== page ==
Belarussian Nobel literature laureate Svetlana Alexievich said on Wednesday it should be no surprise that the Russian people have allowed an authoritarian figure like President Vladimir Putin to take control because the country has no real tradition of democracy.
Alexievich, who won the Nobel Prize for Literature last year for her works that portray the hardships of life in the Soviet Union through the eyes of everyday people, said at a Dublin literary festival that when communism collapsed “everybody waited for this tsar who would bring this democracy to us”.
It was not right to “demonise” Putin, she said. “Okay, he thinks he’s a messiah,” she said, but added that Putin and his administration were simply a manifestation of “the collective moods of millions and millions of people”.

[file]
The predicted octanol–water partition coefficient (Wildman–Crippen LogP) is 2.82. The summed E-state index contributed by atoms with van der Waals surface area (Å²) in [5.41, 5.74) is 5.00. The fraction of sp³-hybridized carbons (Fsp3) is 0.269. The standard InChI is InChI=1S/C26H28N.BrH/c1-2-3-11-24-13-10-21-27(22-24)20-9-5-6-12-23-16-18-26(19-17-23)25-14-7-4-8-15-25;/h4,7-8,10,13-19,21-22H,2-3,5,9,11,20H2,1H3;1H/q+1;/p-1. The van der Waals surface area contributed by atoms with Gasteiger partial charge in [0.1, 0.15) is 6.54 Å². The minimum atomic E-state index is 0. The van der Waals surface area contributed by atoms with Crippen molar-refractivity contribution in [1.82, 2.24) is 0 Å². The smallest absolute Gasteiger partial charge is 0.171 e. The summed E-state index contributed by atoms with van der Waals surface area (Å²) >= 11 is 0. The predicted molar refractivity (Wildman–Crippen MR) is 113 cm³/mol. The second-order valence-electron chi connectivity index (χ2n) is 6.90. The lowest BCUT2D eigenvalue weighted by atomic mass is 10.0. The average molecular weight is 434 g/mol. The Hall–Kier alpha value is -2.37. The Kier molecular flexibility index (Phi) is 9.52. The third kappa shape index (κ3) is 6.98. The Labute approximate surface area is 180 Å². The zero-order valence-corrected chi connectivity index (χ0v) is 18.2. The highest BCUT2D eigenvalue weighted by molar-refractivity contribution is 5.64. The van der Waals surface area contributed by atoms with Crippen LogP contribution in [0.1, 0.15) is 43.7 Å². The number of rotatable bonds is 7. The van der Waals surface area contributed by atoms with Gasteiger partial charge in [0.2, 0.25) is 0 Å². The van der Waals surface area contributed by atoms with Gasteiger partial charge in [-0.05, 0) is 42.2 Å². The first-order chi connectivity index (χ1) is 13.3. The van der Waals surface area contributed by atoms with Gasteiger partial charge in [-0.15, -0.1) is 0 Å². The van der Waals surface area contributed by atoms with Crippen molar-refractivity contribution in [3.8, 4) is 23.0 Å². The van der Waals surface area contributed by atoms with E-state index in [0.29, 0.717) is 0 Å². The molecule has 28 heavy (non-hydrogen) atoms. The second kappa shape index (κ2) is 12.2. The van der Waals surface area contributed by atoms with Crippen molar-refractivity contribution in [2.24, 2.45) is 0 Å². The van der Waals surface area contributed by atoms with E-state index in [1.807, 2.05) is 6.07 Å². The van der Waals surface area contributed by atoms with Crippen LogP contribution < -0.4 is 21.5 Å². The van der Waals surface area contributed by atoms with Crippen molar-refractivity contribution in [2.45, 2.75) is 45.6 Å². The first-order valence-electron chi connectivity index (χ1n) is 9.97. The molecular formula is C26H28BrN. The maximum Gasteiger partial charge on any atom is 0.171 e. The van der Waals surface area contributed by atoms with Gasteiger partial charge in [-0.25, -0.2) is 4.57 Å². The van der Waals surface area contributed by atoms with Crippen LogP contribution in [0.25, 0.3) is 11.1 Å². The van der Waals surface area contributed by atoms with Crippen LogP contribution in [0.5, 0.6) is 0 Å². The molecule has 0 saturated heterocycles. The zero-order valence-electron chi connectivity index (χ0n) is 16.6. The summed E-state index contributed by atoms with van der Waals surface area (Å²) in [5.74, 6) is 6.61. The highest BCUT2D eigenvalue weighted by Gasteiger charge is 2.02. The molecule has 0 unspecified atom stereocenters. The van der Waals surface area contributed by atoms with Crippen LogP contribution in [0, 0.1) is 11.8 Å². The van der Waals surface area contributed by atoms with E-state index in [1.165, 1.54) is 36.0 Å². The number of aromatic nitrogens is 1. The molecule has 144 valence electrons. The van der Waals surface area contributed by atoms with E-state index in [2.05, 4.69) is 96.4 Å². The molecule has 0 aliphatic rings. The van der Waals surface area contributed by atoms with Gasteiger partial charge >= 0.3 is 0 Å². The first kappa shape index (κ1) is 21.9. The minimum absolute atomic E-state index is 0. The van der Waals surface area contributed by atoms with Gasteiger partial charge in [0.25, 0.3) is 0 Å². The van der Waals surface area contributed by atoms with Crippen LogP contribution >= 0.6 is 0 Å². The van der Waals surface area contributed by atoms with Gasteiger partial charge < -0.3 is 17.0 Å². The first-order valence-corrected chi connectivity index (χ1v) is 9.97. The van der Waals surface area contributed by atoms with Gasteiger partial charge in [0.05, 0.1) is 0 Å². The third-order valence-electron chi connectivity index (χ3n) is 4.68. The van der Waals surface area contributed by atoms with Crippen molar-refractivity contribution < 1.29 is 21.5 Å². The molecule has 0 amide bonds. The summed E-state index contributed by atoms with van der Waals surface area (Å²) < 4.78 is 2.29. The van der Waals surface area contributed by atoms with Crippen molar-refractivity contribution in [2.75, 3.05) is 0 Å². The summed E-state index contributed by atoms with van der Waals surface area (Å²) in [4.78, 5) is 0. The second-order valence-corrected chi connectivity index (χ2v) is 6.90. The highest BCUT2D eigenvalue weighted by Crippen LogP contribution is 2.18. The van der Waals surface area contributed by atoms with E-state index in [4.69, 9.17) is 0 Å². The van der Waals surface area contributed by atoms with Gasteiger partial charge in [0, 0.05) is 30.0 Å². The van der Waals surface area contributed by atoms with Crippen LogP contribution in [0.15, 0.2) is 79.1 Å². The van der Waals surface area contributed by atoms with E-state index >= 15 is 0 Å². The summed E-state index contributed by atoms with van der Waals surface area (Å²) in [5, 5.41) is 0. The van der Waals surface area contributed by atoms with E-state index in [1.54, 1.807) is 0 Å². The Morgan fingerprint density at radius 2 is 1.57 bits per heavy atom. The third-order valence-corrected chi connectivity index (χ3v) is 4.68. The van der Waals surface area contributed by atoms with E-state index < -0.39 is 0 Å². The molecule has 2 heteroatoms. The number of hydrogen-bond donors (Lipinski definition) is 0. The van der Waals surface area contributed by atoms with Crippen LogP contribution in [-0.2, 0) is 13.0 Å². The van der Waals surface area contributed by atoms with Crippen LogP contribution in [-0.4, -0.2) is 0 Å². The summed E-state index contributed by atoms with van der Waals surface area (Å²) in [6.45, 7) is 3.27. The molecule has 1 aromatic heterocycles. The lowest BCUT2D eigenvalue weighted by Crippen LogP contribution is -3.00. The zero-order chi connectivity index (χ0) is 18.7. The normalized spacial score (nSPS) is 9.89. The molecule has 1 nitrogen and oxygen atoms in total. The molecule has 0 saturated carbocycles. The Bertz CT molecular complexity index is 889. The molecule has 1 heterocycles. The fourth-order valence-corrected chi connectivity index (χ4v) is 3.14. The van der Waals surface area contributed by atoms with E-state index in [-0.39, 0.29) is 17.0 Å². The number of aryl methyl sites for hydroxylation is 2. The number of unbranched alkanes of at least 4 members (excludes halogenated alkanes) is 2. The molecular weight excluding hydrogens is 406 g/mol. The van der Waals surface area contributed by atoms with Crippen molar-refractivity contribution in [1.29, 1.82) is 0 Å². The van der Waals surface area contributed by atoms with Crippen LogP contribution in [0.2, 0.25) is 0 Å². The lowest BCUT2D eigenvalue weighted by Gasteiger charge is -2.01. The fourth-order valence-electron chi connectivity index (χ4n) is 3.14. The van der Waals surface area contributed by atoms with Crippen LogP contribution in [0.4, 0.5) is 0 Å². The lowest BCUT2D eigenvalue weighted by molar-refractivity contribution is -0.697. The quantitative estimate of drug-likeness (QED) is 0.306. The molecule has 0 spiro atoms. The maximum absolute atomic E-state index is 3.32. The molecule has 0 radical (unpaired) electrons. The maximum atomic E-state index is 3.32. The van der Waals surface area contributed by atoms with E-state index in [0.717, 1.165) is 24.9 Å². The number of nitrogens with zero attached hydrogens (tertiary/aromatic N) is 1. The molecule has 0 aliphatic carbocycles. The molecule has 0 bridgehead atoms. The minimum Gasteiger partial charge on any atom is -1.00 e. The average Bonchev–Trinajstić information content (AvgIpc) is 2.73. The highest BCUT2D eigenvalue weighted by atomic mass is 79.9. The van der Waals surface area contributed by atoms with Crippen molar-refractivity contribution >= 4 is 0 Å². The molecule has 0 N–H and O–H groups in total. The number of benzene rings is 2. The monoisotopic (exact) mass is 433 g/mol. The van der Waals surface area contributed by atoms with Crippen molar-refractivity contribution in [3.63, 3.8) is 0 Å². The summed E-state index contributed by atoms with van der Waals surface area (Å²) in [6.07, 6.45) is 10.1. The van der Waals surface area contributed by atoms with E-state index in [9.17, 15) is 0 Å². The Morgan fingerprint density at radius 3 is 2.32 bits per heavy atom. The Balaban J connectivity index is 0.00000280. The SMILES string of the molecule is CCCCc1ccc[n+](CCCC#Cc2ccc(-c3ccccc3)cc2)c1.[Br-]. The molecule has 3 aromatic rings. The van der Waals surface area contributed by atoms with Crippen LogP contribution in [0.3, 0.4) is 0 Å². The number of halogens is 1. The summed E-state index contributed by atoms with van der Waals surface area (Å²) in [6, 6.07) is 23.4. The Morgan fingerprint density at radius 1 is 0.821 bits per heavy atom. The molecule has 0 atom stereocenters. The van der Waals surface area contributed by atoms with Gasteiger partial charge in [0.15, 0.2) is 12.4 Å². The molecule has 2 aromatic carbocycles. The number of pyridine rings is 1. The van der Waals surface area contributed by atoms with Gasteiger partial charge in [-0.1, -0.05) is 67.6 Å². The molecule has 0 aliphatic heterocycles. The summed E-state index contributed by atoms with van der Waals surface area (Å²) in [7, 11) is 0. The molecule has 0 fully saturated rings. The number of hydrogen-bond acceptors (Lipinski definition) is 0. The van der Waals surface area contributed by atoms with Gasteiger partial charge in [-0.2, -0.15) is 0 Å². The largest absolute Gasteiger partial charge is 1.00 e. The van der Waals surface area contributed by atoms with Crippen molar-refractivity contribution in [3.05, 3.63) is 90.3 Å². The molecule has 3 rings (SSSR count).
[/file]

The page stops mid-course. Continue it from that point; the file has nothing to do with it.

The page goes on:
Alexievich spoke at Dublin’s annual International Literature Festival to a sold-out house which cheered when she entered the lecture hall/theatre at Trinity College where the  event was held, and gave her a standing ovation when she concluded.
She said she is frequently criticised within Russian for her books that have focused on the lives of Russian women during World War Two, the impact on ordinary people of the Chernobyl nuclear disaster and the Russian military entanglement in Afghanistan.
“They say I’m a traitor, I’m a Russophobe, and they say my Nobel prize is my reward for betrayal,” she said in remarks translated into English at the festival, which said the public talk was Alexievich’s first in Western Europe.
But she said that on television and in the Russian media “we are returning to the same old rhetoric”.
She said that was why she had entitled her latest book,  about the collapse of the Soviet Union,  “Second-Hand Time”.   — Michael Roddy